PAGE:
[Content Note: Guns, campus gun violence.]
Note: In light of the recent violence on campuses in Oregon, Arizona, and Texas, I have seen renewed calls to arm instructors and other staff on educational campuses. I wrote this response to such calls after the deaths in Connecticut in 2012; I am re-posting it, slightly edited, with profound regret that it is relevant again.
I'm a professor of history. What does that mean? It means that I attended graduate school and learned not only about the current scholarship in my field, but also the skills necessary to produce scholarship of my own. I proved this by writing a doctoral dissertation. Today, my job is divided in three: teaching, research, and service (which means things like sitting on committees to run my department, my college, and my university).
What my training and job do not include is detecting and neutralizing armed threats. Not only do I not have that training, I also don't have regular reinforcement of that (non-existent) training, nor the kind of equipment to carry it out.
It's not that I can't fire guns. Admittedly, it's been a long while since I've done so, and I definitely need practice. And it's not that I don't have "military training." I served in the Navy.
But those things--being able to fire a gun, having some long-ago basic weapons training--those things are not what is necessary to respond to an armed assailant in a crowded school.
Unlike the GOP jackasses in Oklahoma, Texas, and Virginia, (or running in the 2015 GOP presidential primaries), who apparently think that any old person can do what a SWAT team does, I actually have respect for the men and women who do that work. I understand that it takes a lot of training, and a particular set of aptitudes, in order to do their jobs. (And not even everyone doing that work has the aptitudes to do it well.) I understand that proper training is not a matter of attending a session or two. I also understand that people in these jobs get paid to be alert to danger, and to proactively respond to it. I even understand that not all law enforcement and security forces have the same training, that some are very specially trained to handle things like hostage situations or gunmen who threaten large crowds. And I understand that even with all that training and screening and practice, there are still very serious individual and systemic social justice issues in US law enforcement, which mean that many of the civilians who are supposed to be "protected" by SWAT teams and law enforcement are, in fact, frequently endangered by the same. It's far from a perfect system.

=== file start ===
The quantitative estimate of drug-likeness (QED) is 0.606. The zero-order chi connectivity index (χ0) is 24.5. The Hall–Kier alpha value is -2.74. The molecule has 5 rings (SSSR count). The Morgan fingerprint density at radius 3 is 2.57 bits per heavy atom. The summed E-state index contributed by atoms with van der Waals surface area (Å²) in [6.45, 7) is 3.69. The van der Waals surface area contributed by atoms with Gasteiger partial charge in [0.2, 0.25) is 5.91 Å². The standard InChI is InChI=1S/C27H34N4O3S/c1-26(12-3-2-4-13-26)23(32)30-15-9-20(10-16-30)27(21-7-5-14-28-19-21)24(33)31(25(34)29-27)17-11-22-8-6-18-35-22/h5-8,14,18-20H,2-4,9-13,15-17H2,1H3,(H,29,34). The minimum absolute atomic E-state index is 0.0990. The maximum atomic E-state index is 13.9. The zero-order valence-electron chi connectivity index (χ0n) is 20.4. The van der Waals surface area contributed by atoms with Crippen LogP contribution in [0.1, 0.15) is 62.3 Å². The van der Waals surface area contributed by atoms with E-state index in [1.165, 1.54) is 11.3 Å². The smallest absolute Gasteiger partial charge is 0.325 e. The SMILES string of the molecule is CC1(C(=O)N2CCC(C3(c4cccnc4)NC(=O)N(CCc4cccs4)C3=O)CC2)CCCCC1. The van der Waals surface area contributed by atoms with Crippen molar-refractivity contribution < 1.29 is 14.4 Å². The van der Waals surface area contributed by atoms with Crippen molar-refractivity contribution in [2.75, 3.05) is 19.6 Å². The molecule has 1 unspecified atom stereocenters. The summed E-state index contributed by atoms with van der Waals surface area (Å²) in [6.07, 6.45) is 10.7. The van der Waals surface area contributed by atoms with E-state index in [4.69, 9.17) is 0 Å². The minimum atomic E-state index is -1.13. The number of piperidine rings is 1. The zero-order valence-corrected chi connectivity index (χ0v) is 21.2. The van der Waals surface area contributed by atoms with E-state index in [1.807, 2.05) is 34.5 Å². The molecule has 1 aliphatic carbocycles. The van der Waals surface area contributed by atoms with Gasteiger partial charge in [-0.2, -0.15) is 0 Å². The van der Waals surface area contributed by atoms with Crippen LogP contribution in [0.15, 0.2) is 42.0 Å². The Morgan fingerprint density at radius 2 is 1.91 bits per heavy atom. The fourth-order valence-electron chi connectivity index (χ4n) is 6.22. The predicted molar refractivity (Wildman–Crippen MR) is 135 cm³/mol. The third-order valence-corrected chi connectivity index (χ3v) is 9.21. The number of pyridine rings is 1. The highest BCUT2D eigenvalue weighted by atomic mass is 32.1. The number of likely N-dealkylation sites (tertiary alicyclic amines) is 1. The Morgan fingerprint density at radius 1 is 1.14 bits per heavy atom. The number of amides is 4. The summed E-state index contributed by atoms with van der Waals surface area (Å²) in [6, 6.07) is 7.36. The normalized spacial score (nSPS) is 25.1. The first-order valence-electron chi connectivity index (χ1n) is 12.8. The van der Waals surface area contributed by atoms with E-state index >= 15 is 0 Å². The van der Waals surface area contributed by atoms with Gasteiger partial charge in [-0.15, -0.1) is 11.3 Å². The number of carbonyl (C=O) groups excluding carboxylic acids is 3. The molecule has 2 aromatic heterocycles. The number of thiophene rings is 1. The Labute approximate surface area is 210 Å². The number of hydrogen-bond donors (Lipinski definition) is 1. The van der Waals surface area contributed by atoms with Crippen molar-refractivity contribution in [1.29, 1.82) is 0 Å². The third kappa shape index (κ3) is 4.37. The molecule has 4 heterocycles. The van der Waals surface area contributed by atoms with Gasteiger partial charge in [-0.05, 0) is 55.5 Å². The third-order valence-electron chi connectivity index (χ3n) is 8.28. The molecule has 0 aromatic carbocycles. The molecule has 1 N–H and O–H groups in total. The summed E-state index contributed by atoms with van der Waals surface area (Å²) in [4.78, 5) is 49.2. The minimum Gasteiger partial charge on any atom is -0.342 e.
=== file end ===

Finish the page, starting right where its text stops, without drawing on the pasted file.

But, whatever else we say about various forms of law enforcement and security work, and whatever changes need to be made, I can definitely say this: their jobs are not the same as my job. My job involves things like palaeography and reading microfilm, or grading papers, or going to yet another meeting about campus recycling. Nor is it the job of teachers at the elementary and secondary level. Their jobs are focused more on teaching and service than mine, and their training is a little different from mine--they take classes on their subject area and on the actual craft of educating, rather than focusing on how to produce scholarship. But you know what they don't take classes on? How to take down an armed gunman without shooting innocent civilians. At least, they don't teach that at my university's College of Education. You know why? Because that's a different job.
There are people who are willing to, as a profession, put their lives on the line to protect others. That's the job they do. I have enormous respect for that. I appreciate the police force that helps keep my campus safe, and I try to communicate to them that I respect their mission and the danger it puts them in. So, conservatives, please: stop proposing these ridiculous laws that suggest I could do their job. I can't. For people who claim to respect the work of law enforcement, you sure have a funny way of showing it.